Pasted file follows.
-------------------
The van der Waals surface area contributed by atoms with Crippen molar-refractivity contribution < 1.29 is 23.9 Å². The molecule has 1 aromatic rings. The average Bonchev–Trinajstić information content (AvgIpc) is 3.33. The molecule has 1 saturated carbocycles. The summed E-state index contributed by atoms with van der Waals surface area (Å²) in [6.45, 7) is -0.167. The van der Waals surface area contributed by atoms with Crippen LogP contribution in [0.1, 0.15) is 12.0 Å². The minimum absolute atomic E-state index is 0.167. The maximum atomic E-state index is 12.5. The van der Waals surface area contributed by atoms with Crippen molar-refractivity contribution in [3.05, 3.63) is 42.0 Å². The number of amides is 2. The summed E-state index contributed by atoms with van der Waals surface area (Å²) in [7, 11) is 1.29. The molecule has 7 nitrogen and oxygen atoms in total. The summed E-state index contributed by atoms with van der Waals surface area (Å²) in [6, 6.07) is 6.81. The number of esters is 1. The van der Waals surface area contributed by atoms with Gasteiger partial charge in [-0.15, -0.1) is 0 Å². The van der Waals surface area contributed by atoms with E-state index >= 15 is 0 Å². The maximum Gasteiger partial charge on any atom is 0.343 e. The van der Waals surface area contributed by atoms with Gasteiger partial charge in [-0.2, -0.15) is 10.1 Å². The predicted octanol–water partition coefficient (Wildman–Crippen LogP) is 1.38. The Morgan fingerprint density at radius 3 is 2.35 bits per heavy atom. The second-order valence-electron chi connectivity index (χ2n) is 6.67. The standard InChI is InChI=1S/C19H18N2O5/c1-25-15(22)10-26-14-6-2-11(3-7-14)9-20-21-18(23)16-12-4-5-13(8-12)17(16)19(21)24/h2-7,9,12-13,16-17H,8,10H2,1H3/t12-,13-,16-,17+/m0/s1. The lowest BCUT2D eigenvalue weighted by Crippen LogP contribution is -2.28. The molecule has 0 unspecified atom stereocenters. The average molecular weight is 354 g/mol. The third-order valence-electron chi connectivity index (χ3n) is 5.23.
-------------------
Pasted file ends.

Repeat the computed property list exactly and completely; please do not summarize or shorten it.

The van der Waals surface area contributed by atoms with Crippen molar-refractivity contribution < 1.29 is 23.9 Å². The molecule has 1 aromatic rings. The average Bonchev–Trinajstić information content (AvgIpc) is 3.33. The molecule has 1 saturated carbocycles. The summed E-state index contributed by atoms with van der Waals surface area (Å²) in [6.45, 7) is -0.167. The van der Waals surface area contributed by atoms with Crippen LogP contribution in [0.1, 0.15) is 12.0 Å². The minimum absolute atomic E-state index is 0.167. The maximum atomic E-state index is 12.5. The van der Waals surface area contributed by atoms with Crippen molar-refractivity contribution in [3.05, 3.63) is 42.0 Å². The number of amides is 2. The summed E-state index contributed by atoms with van der Waals surface area (Å²) in [7, 11) is 1.29. The molecule has 7 nitrogen and oxygen atoms in total. The summed E-state index contributed by atoms with van der Waals surface area (Å²) in [6, 6.07) is 6.81. The number of esters is 1. The van der Waals surface area contributed by atoms with Gasteiger partial charge in [-0.15, -0.1) is 0 Å². The van der Waals surface area contributed by atoms with E-state index >= 15 is 0 Å². The maximum Gasteiger partial charge on any atom is 0.343 e. The van der Waals surface area contributed by atoms with Gasteiger partial charge in [-0.2, -0.15) is 10.1 Å². The predicted octanol–water partition coefficient (Wildman–Crippen LogP) is 1.38. The Morgan fingerprint density at radius 3 is 2.35 bits per heavy atom. The second-order valence-electron chi connectivity index (χ2n) is 6.67. The standard InChI is InChI=1S/C19H18N2O5/c1-25-15(22)10-26-14-6-2-11(3-7-14)9-20-21-18(23)16-12-4-5-13(8-12)17(16)19(21)24/h2-7,9,12-13,16-17H,8,10H2,1H3/t12-,13-,16-,17+/m0/s1. The lowest BCUT2D eigenvalue weighted by Crippen LogP contribution is -2.28. The molecule has 0 unspecified atom stereocenters. The average molecular weight is 354 g/mol. The third-order valence-electron chi connectivity index (χ3n) is 5.23.